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tiny particals in compressor

thepear on Mon August 10, 2009 8:08 PM User is offlineView users profile

Year: 98
Make: chevy
Model: tahoe
Engine Size: 5.7
Refrigerant Type: 134A
Country of Origin: United States

I am replacing all the hoses, condenser,orphis tube, and accumulator on my A/C system. The condenser is just about totally blocked. The orphis tube has brown sludge built up on it. I flushed out the evaporator and there was no sign of any sludge or contaminants - just oil. When I removed the accumulator and drained out the oil, the oil was clean with no signs of contaminants.
My questions are these-- When I drained the oil out of the compressor I noticed that the oil was dark green ( There is Castrol green PAG-150 leak detection oil in the system). I then put some PAG-150 oil that was light-blue in color in the compressor and drained it out - as to flush out the compressor with clean oil and to see what discolored the green oil. When I drained the fresh "flushing oil" out, I noticed very tiny metallic particals in the fresh oil. The oil was a little darker, but not too much..Is this a sign of compressor failure or is this normal wear and tear? Also, the plastic on the pressure switch in the compressor itself seems to have melted a little. The o-ring that seals this switch is fine and has not failed.. What would cause this?
I have a 98 Chevy Tahoe with a 350ci engine..

GM Tech on Mon August 10, 2009 8:41 PM User is offline

What is your reason for doing all this work? What was your original failure mode? If just a leak- then there was no need to flush- just fix the leak and recharge-- was coompressor pumping good prior to disassembly? What were your pressures with a full charge prior to tearing into it?

The number one A/C diagnostic tool there is- is to know how much refrigerant is in the system- this can only be done by recovering and weighing the refrigerant!!
Just a thought.... 65% of A/C failures in my 3200 car diagnostic database (GM vehicles) are due to loss of refrigerant due to a leak......

HECAT on Tue August 11, 2009 12:30 PM User is offline

With a blocked condenser you would have had high head pressures (excessive load) and poor oil migration (lack of lubrication). The fine metals and the melted pressure switch support this as evidence of compressor overheating. If you are going through all this trouble and parts replacement; add a NEW compressor. Brown sludge on the OT and blocked condenser; sealant?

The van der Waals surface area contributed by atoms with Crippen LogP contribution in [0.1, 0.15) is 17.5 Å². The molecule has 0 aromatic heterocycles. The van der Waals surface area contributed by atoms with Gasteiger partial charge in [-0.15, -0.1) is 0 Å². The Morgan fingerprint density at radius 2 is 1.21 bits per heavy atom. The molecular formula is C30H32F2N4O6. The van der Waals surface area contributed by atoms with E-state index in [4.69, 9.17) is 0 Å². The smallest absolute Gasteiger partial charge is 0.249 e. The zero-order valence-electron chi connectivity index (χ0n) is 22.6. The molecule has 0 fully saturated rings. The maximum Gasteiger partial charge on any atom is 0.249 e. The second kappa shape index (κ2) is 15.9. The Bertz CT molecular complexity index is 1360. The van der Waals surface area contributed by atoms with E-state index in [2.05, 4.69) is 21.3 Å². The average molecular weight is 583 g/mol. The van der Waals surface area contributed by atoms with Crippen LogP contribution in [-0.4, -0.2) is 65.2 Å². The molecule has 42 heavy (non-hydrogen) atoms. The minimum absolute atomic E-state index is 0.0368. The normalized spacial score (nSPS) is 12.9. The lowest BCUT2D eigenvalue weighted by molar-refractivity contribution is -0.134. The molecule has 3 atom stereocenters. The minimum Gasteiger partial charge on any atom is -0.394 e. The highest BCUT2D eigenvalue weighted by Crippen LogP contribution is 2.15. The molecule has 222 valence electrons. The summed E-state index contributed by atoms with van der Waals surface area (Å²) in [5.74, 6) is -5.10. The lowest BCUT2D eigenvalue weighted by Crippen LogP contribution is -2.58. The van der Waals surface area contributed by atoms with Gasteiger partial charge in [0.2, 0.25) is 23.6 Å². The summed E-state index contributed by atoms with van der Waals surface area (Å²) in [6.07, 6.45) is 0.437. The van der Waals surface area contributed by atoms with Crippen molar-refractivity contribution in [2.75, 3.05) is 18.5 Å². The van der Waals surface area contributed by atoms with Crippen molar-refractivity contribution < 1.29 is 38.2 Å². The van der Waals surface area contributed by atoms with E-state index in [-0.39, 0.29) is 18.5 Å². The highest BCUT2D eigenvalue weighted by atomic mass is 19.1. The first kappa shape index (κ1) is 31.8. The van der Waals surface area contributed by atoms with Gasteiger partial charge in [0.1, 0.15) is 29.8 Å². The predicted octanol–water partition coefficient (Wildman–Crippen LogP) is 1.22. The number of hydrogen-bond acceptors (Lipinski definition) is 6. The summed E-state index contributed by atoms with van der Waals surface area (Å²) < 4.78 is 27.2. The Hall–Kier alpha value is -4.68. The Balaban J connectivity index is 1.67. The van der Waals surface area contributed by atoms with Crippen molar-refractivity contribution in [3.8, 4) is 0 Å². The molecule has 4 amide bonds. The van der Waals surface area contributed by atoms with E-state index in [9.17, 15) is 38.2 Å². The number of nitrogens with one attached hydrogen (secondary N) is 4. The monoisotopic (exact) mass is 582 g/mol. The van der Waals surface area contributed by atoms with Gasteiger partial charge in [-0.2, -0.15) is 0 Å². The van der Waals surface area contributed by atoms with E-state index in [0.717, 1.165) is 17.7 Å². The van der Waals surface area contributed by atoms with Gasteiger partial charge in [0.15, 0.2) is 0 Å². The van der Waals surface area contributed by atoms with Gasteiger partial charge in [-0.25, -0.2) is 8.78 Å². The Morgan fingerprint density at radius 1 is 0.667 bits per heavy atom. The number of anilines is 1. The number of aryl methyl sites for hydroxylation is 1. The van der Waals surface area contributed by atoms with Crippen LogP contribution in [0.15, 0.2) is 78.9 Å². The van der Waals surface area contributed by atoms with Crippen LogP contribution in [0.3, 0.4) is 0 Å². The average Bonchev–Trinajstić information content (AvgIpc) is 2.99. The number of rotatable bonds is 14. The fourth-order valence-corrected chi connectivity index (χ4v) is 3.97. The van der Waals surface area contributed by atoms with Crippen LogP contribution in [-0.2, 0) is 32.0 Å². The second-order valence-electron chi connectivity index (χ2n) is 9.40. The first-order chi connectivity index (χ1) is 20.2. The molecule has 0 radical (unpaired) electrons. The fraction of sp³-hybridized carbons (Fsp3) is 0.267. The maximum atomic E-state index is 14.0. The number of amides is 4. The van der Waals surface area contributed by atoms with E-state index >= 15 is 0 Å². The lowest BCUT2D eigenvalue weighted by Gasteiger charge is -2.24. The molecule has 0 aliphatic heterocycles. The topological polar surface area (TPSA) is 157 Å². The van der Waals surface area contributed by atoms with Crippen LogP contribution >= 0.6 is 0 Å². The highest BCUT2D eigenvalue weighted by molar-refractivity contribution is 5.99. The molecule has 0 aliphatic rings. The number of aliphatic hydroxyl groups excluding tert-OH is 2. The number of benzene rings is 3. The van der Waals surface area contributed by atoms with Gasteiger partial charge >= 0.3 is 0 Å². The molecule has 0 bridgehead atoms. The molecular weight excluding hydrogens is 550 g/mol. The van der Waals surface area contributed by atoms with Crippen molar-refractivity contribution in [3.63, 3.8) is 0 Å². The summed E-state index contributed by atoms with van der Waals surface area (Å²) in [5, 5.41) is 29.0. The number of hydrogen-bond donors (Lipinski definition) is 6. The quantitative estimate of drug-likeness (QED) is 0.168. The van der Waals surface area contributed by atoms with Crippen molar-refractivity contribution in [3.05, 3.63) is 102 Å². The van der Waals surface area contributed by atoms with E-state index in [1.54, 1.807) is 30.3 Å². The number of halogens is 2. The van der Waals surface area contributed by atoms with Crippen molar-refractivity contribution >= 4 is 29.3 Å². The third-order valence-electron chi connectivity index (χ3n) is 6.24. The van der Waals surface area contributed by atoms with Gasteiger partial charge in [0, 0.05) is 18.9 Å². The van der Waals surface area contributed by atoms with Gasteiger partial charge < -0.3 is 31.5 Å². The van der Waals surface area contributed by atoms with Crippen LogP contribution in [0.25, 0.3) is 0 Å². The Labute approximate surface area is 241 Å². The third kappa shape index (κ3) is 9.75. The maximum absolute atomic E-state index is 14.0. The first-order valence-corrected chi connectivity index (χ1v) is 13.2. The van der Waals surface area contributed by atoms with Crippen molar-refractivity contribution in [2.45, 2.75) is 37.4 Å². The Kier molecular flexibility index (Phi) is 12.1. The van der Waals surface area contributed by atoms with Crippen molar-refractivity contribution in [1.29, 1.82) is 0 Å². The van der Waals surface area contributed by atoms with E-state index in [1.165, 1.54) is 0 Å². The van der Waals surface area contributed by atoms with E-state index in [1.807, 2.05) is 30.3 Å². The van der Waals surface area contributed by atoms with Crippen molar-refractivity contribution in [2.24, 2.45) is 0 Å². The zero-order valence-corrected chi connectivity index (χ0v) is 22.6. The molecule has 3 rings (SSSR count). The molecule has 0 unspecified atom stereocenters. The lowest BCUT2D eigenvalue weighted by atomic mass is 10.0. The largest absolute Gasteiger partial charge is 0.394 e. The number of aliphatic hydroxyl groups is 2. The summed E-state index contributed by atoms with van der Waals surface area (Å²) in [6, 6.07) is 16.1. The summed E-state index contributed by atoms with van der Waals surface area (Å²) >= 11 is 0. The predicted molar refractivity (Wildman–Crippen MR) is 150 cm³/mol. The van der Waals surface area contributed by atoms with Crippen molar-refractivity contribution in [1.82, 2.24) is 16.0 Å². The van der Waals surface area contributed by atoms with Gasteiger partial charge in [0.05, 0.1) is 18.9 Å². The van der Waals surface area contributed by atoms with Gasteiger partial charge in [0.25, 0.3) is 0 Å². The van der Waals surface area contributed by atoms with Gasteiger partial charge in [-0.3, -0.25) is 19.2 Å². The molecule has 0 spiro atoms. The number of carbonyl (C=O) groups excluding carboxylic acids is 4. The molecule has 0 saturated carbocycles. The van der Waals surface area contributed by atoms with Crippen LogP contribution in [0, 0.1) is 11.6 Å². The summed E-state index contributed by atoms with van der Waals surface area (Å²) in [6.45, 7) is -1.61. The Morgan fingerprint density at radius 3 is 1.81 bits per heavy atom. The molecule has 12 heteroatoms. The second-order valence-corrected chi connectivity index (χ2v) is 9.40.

HECAT: You support the Forum when you consider for your a/c parts.


thepear on Tue August 11, 2009 5:01 PM User is offlineView users profile

The air was starting to get warm. I checked the pressures and they were - 45psi on the high side and 95psi on the low side. Not good.

The compresser was working fine - no knocking - no noises - it just stopped shortly after checking the pressures. That is when I decided to see what was up with the system.

I did weigh the refrig.- it was a little over 2 lbs. However I got about 13 ounces of oil out of the system - that is how much I actually recovered from the compressor/lines /evaporator/and a little from the condenser - that is not including the 3oz or so left in the accumulator...The factory spec calls for only 8 ounces...

There was no leaks in the system - that I am aware of...No lines were broken or cracked etc...

I did not disassemble the compressor, I just drained the oil out -then flushed it with fresh oil.. When I turn the compresser by hand, it spits out oil - and it turns freely - with no "hang ups" or "squeeks".

I am not an air conditioning pro. as you can probablly tell, so please bear with me. I am considering a new compressor (being that I am replacing everything but the evaporator), but I want to learn from this -- I don't just want to replace everything with new parts and say I fixed it. I want to know why it failed, and that is why I am asking you guys...

I want to salvage or sell the compresser if it is at all possible that the compressor is still good..Is there a way to test it?

Edited: Tue August 11, 2009 at 5:02 PM by thepear

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